<Minor late night typo edit and update. This story took place more than 13 years ago, before the current big push towards open data really took off>
A few years ago we published a paper on the NMR solution structures of some small peptides. I won’t post the link to the the actual paper because it’s not really relevant to today’s story.
NMR solution structures of short peptides are funny sort of things. Unlike small molecule crystal structures, where on publication you’re expected to lodge the structures into a database like the CCDC – Cambridge Crystallographic Database, or protein structures where you’re expected to lodge the structures in the PDB (and most journals require you to do so along with publication), small peptide NMR structures are not allowed in the PDB. Currently the minimum length accepted is 24 residues. The reason for this is that small peptides often adopt a range of structures in solution, and hence the PDB moderators reason that such structures are often too imprecise to go in a scholarly database. There are points to be made on both sides of this debate and I acknowledge that this is a valid concern. Frustrating, as we’re about to see, but I gladly accept their decision. One alternative is to publish the NMR structures into a third database, the BMRB – Biological Magnetic Resonance Bank. This repository allows the upload of NMR constraint data as well, so people can in theory at least reproduce published results, or at least run the same data through their preferred structure calculation program.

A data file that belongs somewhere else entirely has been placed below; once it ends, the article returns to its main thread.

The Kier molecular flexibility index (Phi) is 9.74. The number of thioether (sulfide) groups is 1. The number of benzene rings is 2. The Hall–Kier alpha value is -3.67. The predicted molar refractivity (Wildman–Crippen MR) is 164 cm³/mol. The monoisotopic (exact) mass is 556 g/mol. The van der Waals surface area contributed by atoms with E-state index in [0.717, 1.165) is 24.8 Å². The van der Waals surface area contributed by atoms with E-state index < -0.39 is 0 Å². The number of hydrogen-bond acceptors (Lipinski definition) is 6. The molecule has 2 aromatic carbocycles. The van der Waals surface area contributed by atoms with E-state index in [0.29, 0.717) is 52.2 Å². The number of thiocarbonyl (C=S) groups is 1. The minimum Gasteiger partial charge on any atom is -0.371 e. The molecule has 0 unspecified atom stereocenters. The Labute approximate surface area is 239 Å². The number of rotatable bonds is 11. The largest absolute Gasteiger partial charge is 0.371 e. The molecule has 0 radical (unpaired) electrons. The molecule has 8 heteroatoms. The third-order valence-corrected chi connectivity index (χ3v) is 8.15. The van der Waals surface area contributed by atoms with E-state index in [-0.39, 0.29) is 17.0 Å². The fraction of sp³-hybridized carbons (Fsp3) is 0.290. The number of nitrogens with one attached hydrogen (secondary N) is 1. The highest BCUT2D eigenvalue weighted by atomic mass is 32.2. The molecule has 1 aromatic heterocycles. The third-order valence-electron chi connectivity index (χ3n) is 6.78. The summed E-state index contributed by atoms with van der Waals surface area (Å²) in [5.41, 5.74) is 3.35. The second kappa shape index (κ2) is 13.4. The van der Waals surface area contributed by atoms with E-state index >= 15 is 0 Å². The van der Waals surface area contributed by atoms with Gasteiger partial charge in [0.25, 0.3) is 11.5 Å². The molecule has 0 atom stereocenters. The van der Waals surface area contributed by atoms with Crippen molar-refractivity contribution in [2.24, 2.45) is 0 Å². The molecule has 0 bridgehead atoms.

The paper we published in did not require us to include the structures in the Supporting Material and so we didn’t. The molecules were also covered by a patent issued to the University and the industrial sponsor of the research, complicating matters slightly. Prior to publication we had been contacted a few times by competing groups in the field asking us if we had NMR structures for these peptides and if they could get access to them. Due to the emerging patent situation we declined. After publication those requests dried up. However one of our competitors did publish a paper a couple of years later, publicly berating us for not releasing the data into the public domain. They explicitly commented that by not releasing the data we were actively hindering the field of research.
The crux of their “new” paper was basically “we had to repeat the work and here is the same structure.” The ONLY point of novelty of their “work” was that they claim to have identified under the same conditions as us, the presence of a second small population conformer of the peptide.
They were wrong. If they had read our other papers on the subject they would have known that the synthesis of this molecule occasionally generates a small amount of epimerisation at the C-terminus of the peptide. What they were seeing as a “new” conformer was in fact merely a diasteomeric impurity. The compound itself is now available from commercial vendors. I know that early batches were plagued with this impurity at abundances up to 50%. We’ve always made our own.
Anyway they went off in a huff and “published” their “new” “public” structure. And guess what, they NEVER published the coordinates or even the constraints files. Not in BRMB. Not in PDB. Not anywhere. Nice.
<update: I double checked again this evening and their data is still not in BRMB where they intended to put it>